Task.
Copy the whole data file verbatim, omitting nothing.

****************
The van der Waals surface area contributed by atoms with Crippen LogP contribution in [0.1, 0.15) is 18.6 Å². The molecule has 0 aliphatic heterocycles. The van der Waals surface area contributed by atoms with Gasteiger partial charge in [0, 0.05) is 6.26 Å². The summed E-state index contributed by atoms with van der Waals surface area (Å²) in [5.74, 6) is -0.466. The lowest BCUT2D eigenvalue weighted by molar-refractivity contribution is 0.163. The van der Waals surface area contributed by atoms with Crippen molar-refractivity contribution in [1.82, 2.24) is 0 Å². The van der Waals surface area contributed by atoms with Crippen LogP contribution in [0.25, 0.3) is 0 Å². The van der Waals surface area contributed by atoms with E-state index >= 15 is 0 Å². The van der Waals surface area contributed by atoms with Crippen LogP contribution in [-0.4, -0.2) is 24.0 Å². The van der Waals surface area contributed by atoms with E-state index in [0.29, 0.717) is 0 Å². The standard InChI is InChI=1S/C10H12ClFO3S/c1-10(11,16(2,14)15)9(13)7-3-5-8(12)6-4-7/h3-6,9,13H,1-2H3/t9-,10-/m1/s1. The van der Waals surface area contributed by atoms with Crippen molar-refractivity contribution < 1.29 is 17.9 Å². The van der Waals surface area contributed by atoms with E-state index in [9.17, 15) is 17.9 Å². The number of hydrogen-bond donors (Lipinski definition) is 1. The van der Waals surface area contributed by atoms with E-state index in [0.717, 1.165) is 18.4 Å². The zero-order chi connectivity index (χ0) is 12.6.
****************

The van der Waals surface area contributed by atoms with Crippen LogP contribution in [0.1, 0.15) is 18.6 Å². The molecule has 0 aliphatic heterocycles. The van der Waals surface area contributed by atoms with Gasteiger partial charge in [0, 0.05) is 6.26 Å². The summed E-state index contributed by atoms with van der Waals surface area (Å²) in [5.74, 6) is -0.466. The lowest BCUT2D eigenvalue weighted by molar-refractivity contribution is 0.163. The van der Waals surface area contributed by atoms with Crippen molar-refractivity contribution in [1.82, 2.24) is 0 Å². The van der Waals surface area contributed by atoms with Crippen LogP contribution in [0.25, 0.3) is 0 Å². The van der Waals surface area contributed by atoms with E-state index >= 15 is 0 Å². The van der Waals surface area contributed by atoms with Crippen LogP contribution in [-0.4, -0.2) is 24.0 Å². The van der Waals surface area contributed by atoms with E-state index in [0.29, 0.717) is 0 Å². The standard InChI is InChI=1S/C10H12ClFO3S/c1-10(11,16(2,14)15)9(13)7-3-5-8(12)6-4-7/h3-6,9,13H,1-2H3/t9-,10-/m1/s1. The van der Waals surface area contributed by atoms with Crippen molar-refractivity contribution < 1.29 is 17.9 Å². The van der Waals surface area contributed by atoms with E-state index in [9.17, 15) is 17.9 Å². The number of hydrogen-bond donors (Lipinski definition) is 1. The van der Waals surface area contributed by atoms with E-state index in [0.717, 1.165) is 18.4 Å². The zero-order chi connectivity index (χ0) is 12.6.